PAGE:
Yahoo Meeting: Shareholders to Sound Off
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But any real action to reshape Yahoo's (NASDAQ: YHOO) course is likely to take place only after the meeting, once activist investor Carl Icahn and two outside nominees join an expanded 11-member board as part of a deal with the company to avoid a proxy battle.
Far from a showdown over control of Yahoo, Friday's annual meeting has the makings of a noisy media circus where the issue of whether Yahoo should remain independent or not competes with older protests over executive pay and human rights policies.
For while the exercise of shareholder democracy will allow investors small and large to vent over what might have been, the outraged speeches are likely to have only symbolic effects since Icahn withdrew his overt challenge to Yahoo's board.
"I am sure that Yahoo management will take a verbal beating," said Jim Friedland, an analyst at Cowen and Company. "I just don't think that the annual meeting is where the debate over Yahoo strategy is going to take place."
In a blog post on Thursday, Icahn downplayed the importance of the event, saying he plans to skip the meeting himself.
Icahn lashed out at how current corporate governance rules give large mutual funds so much say in control of company board, "no matter how strongly a large number of shareholders feel about the board's previous actions."
The billionaire signaled he plans to step up pressure on Yahoo executives once he joins the board and not become a "rubber stamp" for management policies.
Icahn had failed to convince large investors that if he had won control of Yahoo at the upcoming annual meeting, that he had any alternative for turning the business around, other than to sell it in part or in whole to Microsoft. These included Legg Mason fund manager Bill Miller, owner of 4.4 percent of the company's stock, who has fully supported Yahoo's board.
Yahoo has said Microsoft's (NASDAQ: MSFT) various proposals have undervalued its business and instead has agreed to a pending search advertising partnership with archrival Google (NASDAQ: GOOG).
Canaccord Adams analyst Colin Gillis compared Icahn's role to the proverbial fox in the hen house.
"It is not going to be a retirees' board. The benefit of having Icahn on the board is the status quo is broken. It is going to be under an awful lot pressure to act," Gillis said.
Icahn, who owned 4.98 percent of Yahoo, said he had met with Yahoo Chief Executive Jerry Yang and Chairman Roy Bostock this week and remained optimistic he could work with them, even with disagreements.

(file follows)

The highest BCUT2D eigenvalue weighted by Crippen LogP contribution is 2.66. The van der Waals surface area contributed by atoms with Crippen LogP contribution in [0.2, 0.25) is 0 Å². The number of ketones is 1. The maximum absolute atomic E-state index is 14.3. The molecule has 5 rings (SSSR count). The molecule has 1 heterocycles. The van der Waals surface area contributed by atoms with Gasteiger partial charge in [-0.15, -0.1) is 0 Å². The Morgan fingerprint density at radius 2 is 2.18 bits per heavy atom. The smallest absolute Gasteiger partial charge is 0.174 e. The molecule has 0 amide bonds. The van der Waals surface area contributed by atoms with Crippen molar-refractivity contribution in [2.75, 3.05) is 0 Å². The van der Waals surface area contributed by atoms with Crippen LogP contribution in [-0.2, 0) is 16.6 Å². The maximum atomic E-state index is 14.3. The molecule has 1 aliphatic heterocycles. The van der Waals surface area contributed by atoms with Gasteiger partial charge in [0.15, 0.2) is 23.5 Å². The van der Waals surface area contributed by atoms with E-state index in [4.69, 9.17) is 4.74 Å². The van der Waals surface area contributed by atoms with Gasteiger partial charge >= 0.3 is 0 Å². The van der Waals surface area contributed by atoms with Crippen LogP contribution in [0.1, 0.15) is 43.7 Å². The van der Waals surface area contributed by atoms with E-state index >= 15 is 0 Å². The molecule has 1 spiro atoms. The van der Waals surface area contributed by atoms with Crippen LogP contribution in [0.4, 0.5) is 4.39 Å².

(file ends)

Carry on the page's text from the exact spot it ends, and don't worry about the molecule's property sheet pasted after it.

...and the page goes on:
Icahn will be appointed and the remaining two board seats will be chosen from a list that includes Icahn's original slate of candidates and Jonathan Miller, former chairman and CEO of Time Warner's (NYSE: TWX) AOL.
A three-ring circus
Three shareholder proposals opposed by the company will be put before shareholders for the second year running.
[cob:Pull_Quote]The first is a "pay for performance" plan and calls for executive compensation at Yahoo to be linked to how well the company performs versus Internet peers. Currently executive compensation is based largely on time served and not conditioned on performance, critics have complained. A similar proposal won 34.6 percent of shareholder votes last year.
Two other loosely related proposals ask the board to adopt an anti-censorship policy and to pay more attention to human rights in markets where it is active, specifically China.
Ahead of the Beijing Olympics, these votes may resurrect old wounds stemming from Yahoo's indirect role in turning over e-mails that Chinese authorities used to prosecute dissidents.
Wall Street analysts see only a small chance that a protest vote would reshape the existing board.
"Some of the bigger shareholders want to push for a new CEO," he said. "They won't do so at Friday's meeting."
Sanford C. Bernstein analyst Jeffrey Lindsay agreed a negative vote against Yang or other directors would put pressure on them to leave, although they are under no pressure to do so under Yahoo bylaws, corporate governance experts say.
[cob:Special_Report]"There is a small possibility that shareholder disappointment results in Jerry Yang being moved aside in a sort of bloodless coup," Lindsay said.
Former CEO Terry Semel stepped down one week after last year's meeting, where board members were chastised by shareholders over the company's slumping financial results, excess executive pay and human rights record.
"The clock is ticking on Jerry. Everybody knows that," said Canaccord Adams analyst Colin Gillis.
Investor advisory firms are split on whether to fully support the reelection of Yahoo's board, but their reviews have less weight since Icahn reached a deal that effectively guaranteed the reelection of the existing board.
Two firms, Glass Lewis & Co. and Proxy Governance, have recommended that Yahoo shareholders vote against Bostock and two other directors in protest over the company's track record on executive pay.
Separately, ISS Governance Services recommended in its own report last week that investors vote to reelect all existing Yahoo board members. But ISS differed with Yahoo management on a nonbinding proposal to be put forward Friday, recommending to its base of institutional investors that they vote for the "pay for performance" plan that Yahoo management has opposed.